Many companies and individuals in the cannabis industry are concerned about competition from multinational corporate interests, such as giants in the pharmaceutical and alcohol industries. But it’s possible that the biggest competition, from a production standpoint, will come from companies that are already involved in horticulture. They’re the flower producers that make their money selling hundreds of thousands of ornamentals for a couple bucks a plant. They’re the companies with a half-million square feet of greenhouses already outfitted with the latest in automation and environmental control technology.
These companies already have the know-how and infrastructure to start growing commercial-scale cannabis immediately.
Because of declining profits and increasing competition from overseas flower importers, nursery owners are looking for ways to supplement their revenue. They might not know much about cannabis — yet — but they’ve been dealing with pests, powdery mildew and plummeting wholesale prices for longer than any cannabis grower has been operating legally.
- Automation is a big deal.
Hundreds of exhibitors at Cultivate displayed various automated systems for greenhouses and other grow facilities. There were automated machines for mixing soil, potting, watering, feeding and trimming. There were electronics that managed light cycles, blackout curtains, heating, cooling and CO2 systems. For any task that could be completed manually, there was a piece of technology designed to reduce the man-power required or speed up the process at which it happened.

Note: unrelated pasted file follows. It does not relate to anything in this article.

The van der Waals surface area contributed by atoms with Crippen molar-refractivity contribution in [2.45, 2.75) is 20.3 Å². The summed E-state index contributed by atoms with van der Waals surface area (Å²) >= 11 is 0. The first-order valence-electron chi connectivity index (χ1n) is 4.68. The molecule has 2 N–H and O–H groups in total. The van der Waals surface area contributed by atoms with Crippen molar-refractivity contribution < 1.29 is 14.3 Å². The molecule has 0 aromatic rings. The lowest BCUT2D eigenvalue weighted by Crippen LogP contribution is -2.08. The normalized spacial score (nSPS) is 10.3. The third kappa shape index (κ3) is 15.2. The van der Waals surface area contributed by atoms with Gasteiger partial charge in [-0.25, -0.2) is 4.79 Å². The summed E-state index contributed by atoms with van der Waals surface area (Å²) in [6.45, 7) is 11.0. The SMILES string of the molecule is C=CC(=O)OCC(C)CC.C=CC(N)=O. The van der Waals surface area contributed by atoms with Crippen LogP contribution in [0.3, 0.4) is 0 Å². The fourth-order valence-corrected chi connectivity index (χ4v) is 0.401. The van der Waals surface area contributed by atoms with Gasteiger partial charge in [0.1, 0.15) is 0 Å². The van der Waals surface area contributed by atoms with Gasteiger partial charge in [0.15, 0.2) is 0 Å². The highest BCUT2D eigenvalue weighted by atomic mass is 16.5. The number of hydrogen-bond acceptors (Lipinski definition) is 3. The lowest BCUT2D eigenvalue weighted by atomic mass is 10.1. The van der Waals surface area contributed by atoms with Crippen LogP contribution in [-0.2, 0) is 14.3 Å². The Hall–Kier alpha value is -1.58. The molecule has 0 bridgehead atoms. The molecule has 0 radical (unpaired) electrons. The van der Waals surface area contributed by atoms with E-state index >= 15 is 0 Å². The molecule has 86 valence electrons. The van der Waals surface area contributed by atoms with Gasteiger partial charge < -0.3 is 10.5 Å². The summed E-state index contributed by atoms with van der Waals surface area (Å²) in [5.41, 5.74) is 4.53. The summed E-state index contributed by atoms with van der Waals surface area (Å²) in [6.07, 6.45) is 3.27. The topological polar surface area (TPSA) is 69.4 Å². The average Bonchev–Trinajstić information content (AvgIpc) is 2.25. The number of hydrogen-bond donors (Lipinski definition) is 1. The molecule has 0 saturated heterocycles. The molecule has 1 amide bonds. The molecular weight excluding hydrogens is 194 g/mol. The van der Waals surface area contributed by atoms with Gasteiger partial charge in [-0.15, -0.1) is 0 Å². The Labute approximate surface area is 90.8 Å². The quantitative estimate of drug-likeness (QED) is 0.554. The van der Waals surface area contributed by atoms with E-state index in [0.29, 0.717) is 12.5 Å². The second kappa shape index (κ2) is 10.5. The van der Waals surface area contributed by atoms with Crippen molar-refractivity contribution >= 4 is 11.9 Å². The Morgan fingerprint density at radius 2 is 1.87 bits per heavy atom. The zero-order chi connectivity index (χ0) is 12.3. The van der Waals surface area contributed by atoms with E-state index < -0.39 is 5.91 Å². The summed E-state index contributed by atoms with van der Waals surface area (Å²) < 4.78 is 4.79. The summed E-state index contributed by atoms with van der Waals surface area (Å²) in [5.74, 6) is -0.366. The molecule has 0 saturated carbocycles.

Some of the equipment is probably overkill for the average cannabis operation — such as potting machines that can handle several thousand pots per hour — but there are also smaller units that would be more than capable of helping a marijuana business improve its efficiency at a fraction of the labor cost.
The cannabis industry has yet to fully embrace automation; even in large-scale grow operations, hand-trimming, hand-packaging and hand-rolling joints is still common. But as competition continues to get tougher, business owners will eventually begin to look for any advantage they can find.
- The vast majority of the country doesn’t know squat about cannabis.